Following last Friday’s Supreme Court ruling, most county clerks here in Texas began issuing marriage licenses to same sex couples. But many of those happy couples couldn’t immediately tie-the-knot. Texas requires couples to wait 72-hours after obtaining their license before they can say “I do.”* About half the States have such waiting periods which range from 24 hours to six days. One source describes the wait time as providing:
“a cooling-off period for the couple to determine if they truly wish to be married.”
So if a cooling off period is a good idea for matrimony, I’m stumped why there’s no waiting period in most States to purchase a gun.
I don’t come from a gun-toting family so buying a gun is foreign to me. So while newly-licensed couples in Texas were waiting their 72 hours, I decided to explore purchasing a gun.
On Sunday, I went to the local chain sporting goods store. It has a hefty selection of firearms. I inquired about buying a handgun as a birthday gift for my husband. The salesman asked how much I wanted to spend and then pulled from the display case his recommendations. He said a 9-mm handgun would be ideal for a first-time gun owner and showed me a Glock, SIG Sauer, and Smith & Wesson (comes with two 16-round clips!).
“What do I need to do to buy it?” I asked. The salesman looked puzzled. I restated “Do I need a license or a background check?”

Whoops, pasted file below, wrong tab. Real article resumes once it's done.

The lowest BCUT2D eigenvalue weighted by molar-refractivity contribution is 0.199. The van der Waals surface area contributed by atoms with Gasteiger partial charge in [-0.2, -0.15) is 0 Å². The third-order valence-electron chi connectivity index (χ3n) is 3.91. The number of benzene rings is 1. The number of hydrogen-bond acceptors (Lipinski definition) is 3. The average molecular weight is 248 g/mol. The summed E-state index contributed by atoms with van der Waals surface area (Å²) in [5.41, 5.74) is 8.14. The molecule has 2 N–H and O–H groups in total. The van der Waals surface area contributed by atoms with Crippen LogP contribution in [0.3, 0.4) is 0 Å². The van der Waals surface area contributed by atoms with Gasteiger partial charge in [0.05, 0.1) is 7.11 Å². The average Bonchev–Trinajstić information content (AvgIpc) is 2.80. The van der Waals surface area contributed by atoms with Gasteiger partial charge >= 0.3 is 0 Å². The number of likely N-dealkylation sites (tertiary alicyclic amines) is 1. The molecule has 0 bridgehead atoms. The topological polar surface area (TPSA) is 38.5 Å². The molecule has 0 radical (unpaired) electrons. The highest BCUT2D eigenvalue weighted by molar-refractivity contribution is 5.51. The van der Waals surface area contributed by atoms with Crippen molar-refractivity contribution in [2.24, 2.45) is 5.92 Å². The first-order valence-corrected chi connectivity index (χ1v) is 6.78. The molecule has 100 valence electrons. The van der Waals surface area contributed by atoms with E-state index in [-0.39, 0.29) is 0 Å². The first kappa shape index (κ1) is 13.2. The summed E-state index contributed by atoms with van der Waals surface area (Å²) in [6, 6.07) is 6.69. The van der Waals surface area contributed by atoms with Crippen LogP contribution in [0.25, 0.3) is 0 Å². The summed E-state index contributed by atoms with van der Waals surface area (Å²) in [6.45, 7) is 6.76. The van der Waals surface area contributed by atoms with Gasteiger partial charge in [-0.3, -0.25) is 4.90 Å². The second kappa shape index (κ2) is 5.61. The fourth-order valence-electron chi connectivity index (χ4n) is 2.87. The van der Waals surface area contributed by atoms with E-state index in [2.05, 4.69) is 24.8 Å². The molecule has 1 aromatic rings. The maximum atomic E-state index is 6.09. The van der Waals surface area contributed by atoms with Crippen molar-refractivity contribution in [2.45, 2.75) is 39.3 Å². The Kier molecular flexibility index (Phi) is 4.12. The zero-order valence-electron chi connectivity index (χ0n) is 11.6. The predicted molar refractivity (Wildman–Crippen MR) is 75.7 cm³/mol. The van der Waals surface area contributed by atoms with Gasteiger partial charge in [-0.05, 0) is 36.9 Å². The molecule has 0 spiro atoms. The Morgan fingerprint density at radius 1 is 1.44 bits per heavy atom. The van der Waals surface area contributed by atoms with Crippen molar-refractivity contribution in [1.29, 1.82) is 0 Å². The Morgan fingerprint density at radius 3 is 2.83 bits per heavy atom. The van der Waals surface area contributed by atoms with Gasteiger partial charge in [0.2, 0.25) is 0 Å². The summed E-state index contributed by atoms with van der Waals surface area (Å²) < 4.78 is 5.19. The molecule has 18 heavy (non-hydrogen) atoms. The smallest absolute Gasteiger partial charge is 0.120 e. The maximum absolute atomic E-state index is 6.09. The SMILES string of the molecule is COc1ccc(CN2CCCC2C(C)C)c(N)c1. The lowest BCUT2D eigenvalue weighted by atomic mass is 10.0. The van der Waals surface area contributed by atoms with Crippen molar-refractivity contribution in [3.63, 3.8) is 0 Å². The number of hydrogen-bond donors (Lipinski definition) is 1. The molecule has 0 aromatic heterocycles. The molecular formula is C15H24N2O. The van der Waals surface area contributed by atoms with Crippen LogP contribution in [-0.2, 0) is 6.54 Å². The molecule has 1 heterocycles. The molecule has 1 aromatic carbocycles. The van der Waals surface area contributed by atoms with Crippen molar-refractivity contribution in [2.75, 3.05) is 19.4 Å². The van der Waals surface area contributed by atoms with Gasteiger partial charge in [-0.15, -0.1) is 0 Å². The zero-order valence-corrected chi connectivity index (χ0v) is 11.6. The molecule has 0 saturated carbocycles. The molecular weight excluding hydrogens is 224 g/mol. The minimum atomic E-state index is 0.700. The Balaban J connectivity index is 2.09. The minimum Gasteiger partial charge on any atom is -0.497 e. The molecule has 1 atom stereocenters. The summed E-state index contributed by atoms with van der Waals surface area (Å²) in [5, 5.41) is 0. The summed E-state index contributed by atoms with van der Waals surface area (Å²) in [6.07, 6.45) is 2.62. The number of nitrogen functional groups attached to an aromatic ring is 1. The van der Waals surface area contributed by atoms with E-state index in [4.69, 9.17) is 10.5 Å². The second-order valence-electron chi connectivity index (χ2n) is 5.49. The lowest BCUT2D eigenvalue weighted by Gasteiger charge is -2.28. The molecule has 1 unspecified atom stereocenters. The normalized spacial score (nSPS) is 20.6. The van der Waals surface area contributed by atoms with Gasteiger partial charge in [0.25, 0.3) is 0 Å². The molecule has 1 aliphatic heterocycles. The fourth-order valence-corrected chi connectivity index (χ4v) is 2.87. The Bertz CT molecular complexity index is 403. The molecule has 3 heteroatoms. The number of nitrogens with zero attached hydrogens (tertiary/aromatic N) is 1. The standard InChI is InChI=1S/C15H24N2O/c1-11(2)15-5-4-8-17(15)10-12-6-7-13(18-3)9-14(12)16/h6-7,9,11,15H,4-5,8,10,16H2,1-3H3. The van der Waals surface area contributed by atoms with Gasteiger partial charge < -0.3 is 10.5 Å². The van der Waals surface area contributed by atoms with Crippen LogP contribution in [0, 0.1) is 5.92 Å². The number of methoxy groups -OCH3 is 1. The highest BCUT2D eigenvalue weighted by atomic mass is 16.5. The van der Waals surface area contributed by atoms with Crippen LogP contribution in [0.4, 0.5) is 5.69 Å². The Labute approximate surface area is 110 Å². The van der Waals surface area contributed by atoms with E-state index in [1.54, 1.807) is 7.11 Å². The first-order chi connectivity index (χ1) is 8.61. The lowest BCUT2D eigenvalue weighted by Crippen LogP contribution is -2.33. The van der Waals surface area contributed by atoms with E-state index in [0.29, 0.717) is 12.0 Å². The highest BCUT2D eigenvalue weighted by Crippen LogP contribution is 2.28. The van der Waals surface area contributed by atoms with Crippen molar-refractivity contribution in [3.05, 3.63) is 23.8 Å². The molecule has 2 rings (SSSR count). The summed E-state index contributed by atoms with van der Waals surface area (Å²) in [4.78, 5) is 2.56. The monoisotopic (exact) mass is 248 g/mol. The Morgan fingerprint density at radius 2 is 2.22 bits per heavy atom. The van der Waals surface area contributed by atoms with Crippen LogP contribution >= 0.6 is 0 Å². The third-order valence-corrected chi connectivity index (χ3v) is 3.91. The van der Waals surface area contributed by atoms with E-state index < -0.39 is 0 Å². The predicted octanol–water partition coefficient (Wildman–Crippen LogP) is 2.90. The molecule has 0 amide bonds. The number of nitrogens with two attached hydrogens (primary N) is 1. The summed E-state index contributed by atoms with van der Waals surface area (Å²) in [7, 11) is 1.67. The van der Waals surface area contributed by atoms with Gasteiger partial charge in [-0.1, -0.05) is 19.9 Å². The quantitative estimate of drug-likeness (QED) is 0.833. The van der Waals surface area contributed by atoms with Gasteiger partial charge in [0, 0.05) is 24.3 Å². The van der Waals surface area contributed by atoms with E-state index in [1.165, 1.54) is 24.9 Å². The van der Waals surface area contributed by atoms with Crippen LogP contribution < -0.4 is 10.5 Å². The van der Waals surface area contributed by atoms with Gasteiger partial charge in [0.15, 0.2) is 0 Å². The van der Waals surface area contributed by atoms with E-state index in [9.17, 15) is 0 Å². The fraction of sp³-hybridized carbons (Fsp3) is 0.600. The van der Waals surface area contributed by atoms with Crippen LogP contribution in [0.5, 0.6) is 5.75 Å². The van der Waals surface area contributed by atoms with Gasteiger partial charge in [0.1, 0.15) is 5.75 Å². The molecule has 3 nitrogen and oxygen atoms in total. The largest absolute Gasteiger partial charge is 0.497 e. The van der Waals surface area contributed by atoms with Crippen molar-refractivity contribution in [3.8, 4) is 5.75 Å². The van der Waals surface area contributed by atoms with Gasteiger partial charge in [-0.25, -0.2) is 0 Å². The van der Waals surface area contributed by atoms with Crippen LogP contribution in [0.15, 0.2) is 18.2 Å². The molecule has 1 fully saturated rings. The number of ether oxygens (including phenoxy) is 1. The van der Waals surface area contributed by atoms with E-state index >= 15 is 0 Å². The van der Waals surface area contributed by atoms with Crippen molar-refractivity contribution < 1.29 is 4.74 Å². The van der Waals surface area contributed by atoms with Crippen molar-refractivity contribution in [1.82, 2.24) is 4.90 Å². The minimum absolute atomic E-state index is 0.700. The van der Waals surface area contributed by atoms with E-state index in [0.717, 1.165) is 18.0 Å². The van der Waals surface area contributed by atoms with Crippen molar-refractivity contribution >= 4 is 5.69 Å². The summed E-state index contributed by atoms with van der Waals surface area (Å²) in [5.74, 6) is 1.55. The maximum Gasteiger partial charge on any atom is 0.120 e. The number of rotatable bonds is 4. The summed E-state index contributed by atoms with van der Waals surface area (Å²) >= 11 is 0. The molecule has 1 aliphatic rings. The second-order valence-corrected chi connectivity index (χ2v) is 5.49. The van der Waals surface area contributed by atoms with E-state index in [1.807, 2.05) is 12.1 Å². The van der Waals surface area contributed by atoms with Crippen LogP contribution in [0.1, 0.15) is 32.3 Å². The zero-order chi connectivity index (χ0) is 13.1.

“No, no you don’t need a license. You just need a driver’s license or other ID for the background check,” he said.
“Oh, ok. How long will that take, the background check?” I asked.
“About 5, just 5 or 10 minutes. We call a number and it goes real quick,” he said.
“OK. Does it matter that the background check is on me, but I’m going to give the gun to my husband? Does he need to get a background check?” I asked.
“Nope.” he said.
“If I give it to him and it’s not the gun he wants, can he exchange it?” I asked.
“No sorry. Firearms can’t be returned,” he explained.
It’s sort of baffling to me. Being married is associated with better health (e.g., here, here, here, here) and articulated in the American Public Health Association’s amicus curiae brief on Obergefell v. Hodges) but in Texas and many other States it requires a license, a fee, and a waiting period. (In Texas, the marriage license fee is not an insignificant $82.)
In contrast, something that is recognized as a public health problem—-death and injury by firearms (e.g., here, here, here)—there’s no waiting period to purchase a gun. That’s true in Texas and 38 other states.
If engaged couples need a license and a “cooling off” period, shouldn’t gun purchasers?
*The waiting period in Texas can by waived for active military or those who obtain a waiver from either a County Court at Law or District Judge.